"For thou art an holy people unto the LORD thy God, and the LORD hath chosen thee to be a peculiar people unto himself, above all the nations that are upon the earth." ~ Deuteronomy14:2

Saturday, August 1, 2009

Raising The Standard: Orderliness Is Removing Items That Could Hinder Achievement

In a war-torn and wicked kingdom a twenty-four year old prince carefully worked out a plan of action for the time when he would become king. The plan was destined to be so successful that it would turn the kingdom from wickedness to righteousness and from poverty to wealth.
How Does Scripture Illustrate Orderliness In Removing Destructive Hindrances?
A newly-appointed king set out to put his house in order and in so doing gained great favor with God. There were various objects in his kingdom which had to be removed because they were detrimental to the nation and hindered his people from developing spiritually.
He was grieved over the idolatry of his father and his nation. He had seen his own brothers and sisters burned in the fire of idolatrous worship. He watched as thousands of people had replaced the worship of God with wicked pagan ceremonies. When he was crowned as king a year later, he immediately put his plan into action. On a bright April day he gathered a group of discouraged spiritual leaders together in the street. With enthusiasm he explained the task he wanted them to accomplish. He knew that his most difficult challenge would be removing a curious object which had come to have sacred meaning to the people. A message was carefully written inviting all in his kingdom to a celebration of worship. On the appointed day, a great throng gathered. The young king inspired them to tear down every altar that had been built to a false god, but they stopped at the altar of that curious object. Its history began seven hundred years earlier when their forefathers had provoked God by complaining about their circumstances and questioning if God were really among them. So God sent thousands of poisonous snakes into the camp. They bit the terrified people and their bodies swelled as the deadly venom did its work. The people pleaded with heir leader to intercede for them. God gave instructions for a bronze snake to be made and placed on a pole outside the camp. Thousands painfully made their way to the snake in obedience to the Lord and were healed. The people decided to keep that bronze snake as a sacred reminder of the event. Once god had used it to test His people's obedience to His Word, but now people were looking to it as a source of healing. They imagined that the snake had power within itself. As such, it distracted them from their worship of God and many made an easy transition into idol worship by the veneration of the bronze snake. When the throng asked the king if he really wanted them to destroy that object of worship, he answered with a resounding voice, "Nehushtan!" which means - only a piece of bronze. That command was all they needed. They destroyed this image which had for years hindered spiritual achievement. With it removed, the people became bolder and went throughout the cities of the kingdom tearing down altars and turning the hearts of the people back to God. As a result, God blessed the kingdom and King Hezekiah --- so much so that he was magnified throughout the nations of the world. (From II Kings 18:1-6)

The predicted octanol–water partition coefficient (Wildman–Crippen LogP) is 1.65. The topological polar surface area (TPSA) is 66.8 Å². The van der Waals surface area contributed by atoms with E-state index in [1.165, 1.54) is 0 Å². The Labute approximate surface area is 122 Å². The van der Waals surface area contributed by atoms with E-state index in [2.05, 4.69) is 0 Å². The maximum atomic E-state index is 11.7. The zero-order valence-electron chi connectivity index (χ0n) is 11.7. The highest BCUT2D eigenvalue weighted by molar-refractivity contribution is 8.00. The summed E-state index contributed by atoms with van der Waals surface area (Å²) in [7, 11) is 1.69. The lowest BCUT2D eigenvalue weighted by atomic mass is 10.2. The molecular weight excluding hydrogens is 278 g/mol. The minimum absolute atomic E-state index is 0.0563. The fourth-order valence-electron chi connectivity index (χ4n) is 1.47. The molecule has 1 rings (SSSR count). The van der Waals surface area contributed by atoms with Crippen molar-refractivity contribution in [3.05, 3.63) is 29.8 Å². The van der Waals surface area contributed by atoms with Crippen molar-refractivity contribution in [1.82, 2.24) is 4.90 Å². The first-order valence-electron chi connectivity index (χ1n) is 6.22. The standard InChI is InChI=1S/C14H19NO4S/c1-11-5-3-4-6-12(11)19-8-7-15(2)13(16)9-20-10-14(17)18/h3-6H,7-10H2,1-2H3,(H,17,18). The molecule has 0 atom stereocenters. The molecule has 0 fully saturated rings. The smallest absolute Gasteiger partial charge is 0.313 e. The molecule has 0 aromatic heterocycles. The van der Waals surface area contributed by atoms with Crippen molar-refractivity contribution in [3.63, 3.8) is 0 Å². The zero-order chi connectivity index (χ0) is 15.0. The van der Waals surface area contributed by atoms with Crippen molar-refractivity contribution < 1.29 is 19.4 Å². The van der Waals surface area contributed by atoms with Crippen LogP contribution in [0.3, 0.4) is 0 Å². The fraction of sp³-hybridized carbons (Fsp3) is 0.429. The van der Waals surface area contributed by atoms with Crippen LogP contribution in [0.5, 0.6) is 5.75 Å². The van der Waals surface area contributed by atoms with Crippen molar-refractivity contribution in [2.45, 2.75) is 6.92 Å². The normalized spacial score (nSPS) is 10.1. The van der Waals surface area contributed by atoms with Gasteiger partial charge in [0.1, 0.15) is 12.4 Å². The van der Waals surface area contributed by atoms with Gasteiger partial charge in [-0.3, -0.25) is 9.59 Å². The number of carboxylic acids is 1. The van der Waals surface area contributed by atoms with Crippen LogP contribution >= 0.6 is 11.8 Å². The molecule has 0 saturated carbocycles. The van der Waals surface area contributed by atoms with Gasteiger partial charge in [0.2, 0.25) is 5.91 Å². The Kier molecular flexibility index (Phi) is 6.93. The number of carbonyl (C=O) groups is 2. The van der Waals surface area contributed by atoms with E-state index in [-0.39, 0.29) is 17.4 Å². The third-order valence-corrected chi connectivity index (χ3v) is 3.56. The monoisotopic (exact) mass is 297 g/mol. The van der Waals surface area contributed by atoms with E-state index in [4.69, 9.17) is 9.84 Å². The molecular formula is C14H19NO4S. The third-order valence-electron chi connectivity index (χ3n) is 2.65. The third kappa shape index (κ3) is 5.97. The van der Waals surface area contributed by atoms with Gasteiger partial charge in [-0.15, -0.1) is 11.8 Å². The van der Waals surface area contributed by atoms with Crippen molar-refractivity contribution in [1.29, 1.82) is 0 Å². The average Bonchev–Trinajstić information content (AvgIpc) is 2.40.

Why Did Hezekiah Have To Destroy The Bronze Serpent?
King Hezekiah destroyed the bronze serpent that Moses had made because the people regarded it as an idol and burned incense to it (2 Kings 18:4). The significance of serpents in pagan rites of surrounding nations made Hezekiah's elimination of the relic especially imperative. In Canaanite, Assyrian, and Egyptian cults, alter stands with serpents modeled on them were worshipped as goddesses of reproduction or continuing life because of the snake's repeated shedding of its skin. The immoral practices of the serpent cults and the similarity of the bronze serpent prompted Hezekiah to remove the temptation for future generations.
Why Were Hezekiah's Reforms So Enthusiastically Accepted?